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  arrow Frequently Asked Questions


Question: I have known people with good lifestyles who get cancer. Why does this happen?

Answer: It is not uncommon to see people with good lifestyles (without any predisposing factors) getting cancers.Honestly, we are still in the process of finding out the causes of cancer. Probably, it may not be one factor, but a multitude of factors involved in the causation of cancer. It is now known that genes may hold the key to the development of cancers as genes control the immunity of patients. Two gene “products”, Natural Killer (NK) cells and Natural Killer T cells (NKT) are known to be able to control the development of cancer. In some families, these genes may be altered – what we call a mutated gene. Mutated genes loose the ability to repair abnormal cells and hence the uncontrolled proliferation of cells takes place, and this eventually results in cancer.Good nutrition and lifestyle have been known to reverse the process and thereby prevent cancer development. This naturally available defense mechanism in the human body is weak and will not work when cancer cell numbers are large. However, when the load (of cancer cells) is small, it can make a sizable contribution in killing these few cancer cells, which results in a patient being cancer-free. Apart from the genetic control of cancer, the other predisposing factors are: age – the longer one lives, the higher the chance of getting cancer; poor nutrition; smoking; and excessive drinking. These are known to lower the body’s immune defense mechanism and hence increase the chances of cancer occuring.In those who have both genetic mutations and poor lifestyles, the incidence of cancer would be higher.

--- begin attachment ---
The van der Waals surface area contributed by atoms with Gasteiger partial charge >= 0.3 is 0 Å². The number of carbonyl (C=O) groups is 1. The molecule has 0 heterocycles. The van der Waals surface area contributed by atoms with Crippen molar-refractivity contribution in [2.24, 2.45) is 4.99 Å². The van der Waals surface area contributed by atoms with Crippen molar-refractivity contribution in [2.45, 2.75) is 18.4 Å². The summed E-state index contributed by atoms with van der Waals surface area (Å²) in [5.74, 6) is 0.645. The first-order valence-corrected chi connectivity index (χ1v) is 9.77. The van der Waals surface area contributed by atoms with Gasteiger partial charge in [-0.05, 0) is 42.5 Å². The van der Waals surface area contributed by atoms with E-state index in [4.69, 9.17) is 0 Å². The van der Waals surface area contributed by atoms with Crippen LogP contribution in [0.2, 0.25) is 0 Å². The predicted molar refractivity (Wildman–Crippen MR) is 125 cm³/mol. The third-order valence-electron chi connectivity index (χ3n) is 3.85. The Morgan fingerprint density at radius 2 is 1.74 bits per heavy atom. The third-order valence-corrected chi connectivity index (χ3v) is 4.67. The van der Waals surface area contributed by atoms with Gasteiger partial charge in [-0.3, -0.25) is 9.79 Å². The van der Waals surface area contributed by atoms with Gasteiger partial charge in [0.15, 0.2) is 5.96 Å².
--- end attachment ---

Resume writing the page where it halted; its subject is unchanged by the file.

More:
The Malaysian Oncological Society gives advice in good faith based on the limited information supplied by the questioner. MOS is in no way responsible for any unintended consequences arising from such advice. All patients should be examined by an oncologist before undertaking any investigation or treatment.

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HOPE handbook 2 A Guide for Cancer Caregivers
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